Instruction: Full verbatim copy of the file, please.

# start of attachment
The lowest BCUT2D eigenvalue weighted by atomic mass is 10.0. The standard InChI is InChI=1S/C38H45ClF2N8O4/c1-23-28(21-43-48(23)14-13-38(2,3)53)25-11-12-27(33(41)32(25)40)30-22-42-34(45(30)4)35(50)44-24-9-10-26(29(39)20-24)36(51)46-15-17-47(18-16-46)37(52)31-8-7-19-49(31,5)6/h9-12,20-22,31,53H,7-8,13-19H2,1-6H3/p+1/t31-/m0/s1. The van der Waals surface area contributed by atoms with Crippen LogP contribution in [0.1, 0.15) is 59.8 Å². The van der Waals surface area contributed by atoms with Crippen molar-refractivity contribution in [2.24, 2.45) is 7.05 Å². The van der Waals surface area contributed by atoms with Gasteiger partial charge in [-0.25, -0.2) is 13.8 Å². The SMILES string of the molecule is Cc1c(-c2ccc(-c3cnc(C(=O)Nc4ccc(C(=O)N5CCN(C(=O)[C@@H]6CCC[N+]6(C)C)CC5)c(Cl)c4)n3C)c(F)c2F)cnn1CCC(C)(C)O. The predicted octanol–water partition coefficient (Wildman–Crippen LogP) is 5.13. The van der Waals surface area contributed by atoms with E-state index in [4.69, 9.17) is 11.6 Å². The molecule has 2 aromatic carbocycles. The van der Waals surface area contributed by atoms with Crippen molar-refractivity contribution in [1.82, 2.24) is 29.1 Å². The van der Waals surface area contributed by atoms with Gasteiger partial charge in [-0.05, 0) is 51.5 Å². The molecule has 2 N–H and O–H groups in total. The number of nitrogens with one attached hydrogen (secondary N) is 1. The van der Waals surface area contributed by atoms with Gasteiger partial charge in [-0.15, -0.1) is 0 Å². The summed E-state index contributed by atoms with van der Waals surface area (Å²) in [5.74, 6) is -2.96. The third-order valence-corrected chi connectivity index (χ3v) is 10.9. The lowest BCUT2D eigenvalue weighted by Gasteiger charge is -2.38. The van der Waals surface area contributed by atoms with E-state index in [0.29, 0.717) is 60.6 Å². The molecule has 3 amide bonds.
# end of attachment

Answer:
The lowest BCUT2D eigenvalue weighted by atomic mass is 10.0. The standard InChI is InChI=1S/C38H45ClF2N8O4/c1-23-28(21-43-48(23)14-13-38(2,3)53)25-11-12-27(33(41)32(25)40)30-22-42-34(45(30)4)35(50)44-24-9-10-26(29(39)20-24)36(51)46-15-17-47(18-16-46)37(52)31-8-7-19-49(31,5)6/h9-12,20-22,31,53H,7-8,13-19H2,1-6H3/p+1/t31-/m0/s1. The van der Waals surface area contributed by atoms with Crippen LogP contribution in [0.1, 0.15) is 59.8 Å². The van der Waals surface area contributed by atoms with Crippen molar-refractivity contribution in [2.24, 2.45) is 7.05 Å². The van der Waals surface area contributed by atoms with Gasteiger partial charge in [-0.25, -0.2) is 13.8 Å². The SMILES string of the molecule is Cc1c(-c2ccc(-c3cnc(C(=O)Nc4ccc(C(=O)N5CCN(C(=O)[C@@H]6CCC[N+]6(C)C)CC5)c(Cl)c4)n3C)c(F)c2F)cnn1CCC(C)(C)O. The predicted octanol–water partition coefficient (Wildman–Crippen LogP) is 5.13. The van der Waals surface area contributed by atoms with E-state index in [4.69, 9.17) is 11.6 Å². The molecule has 2 aromatic carbocycles. The van der Waals surface area contributed by atoms with Crippen molar-refractivity contribution in [1.82, 2.24) is 29.1 Å². The van der Waals surface area contributed by atoms with Gasteiger partial charge in [-0.05, 0) is 51.5 Å². The molecule has 2 N–H and O–H groups in total. The number of nitrogens with one attached hydrogen (secondary N) is 1. The van der Waals surface area contributed by atoms with Gasteiger partial charge in [-0.15, -0.1) is 0 Å². The summed E-state index contributed by atoms with van der Waals surface area (Å²) in [5.74, 6) is -2.96. The third-order valence-corrected chi connectivity index (χ3v) is 10.9. The lowest BCUT2D eigenvalue weighted by Gasteiger charge is -2.38. The van der Waals surface area contributed by atoms with E-state index in [0.29, 0.717) is 60.6 Å². The molecule has 3 amide bonds.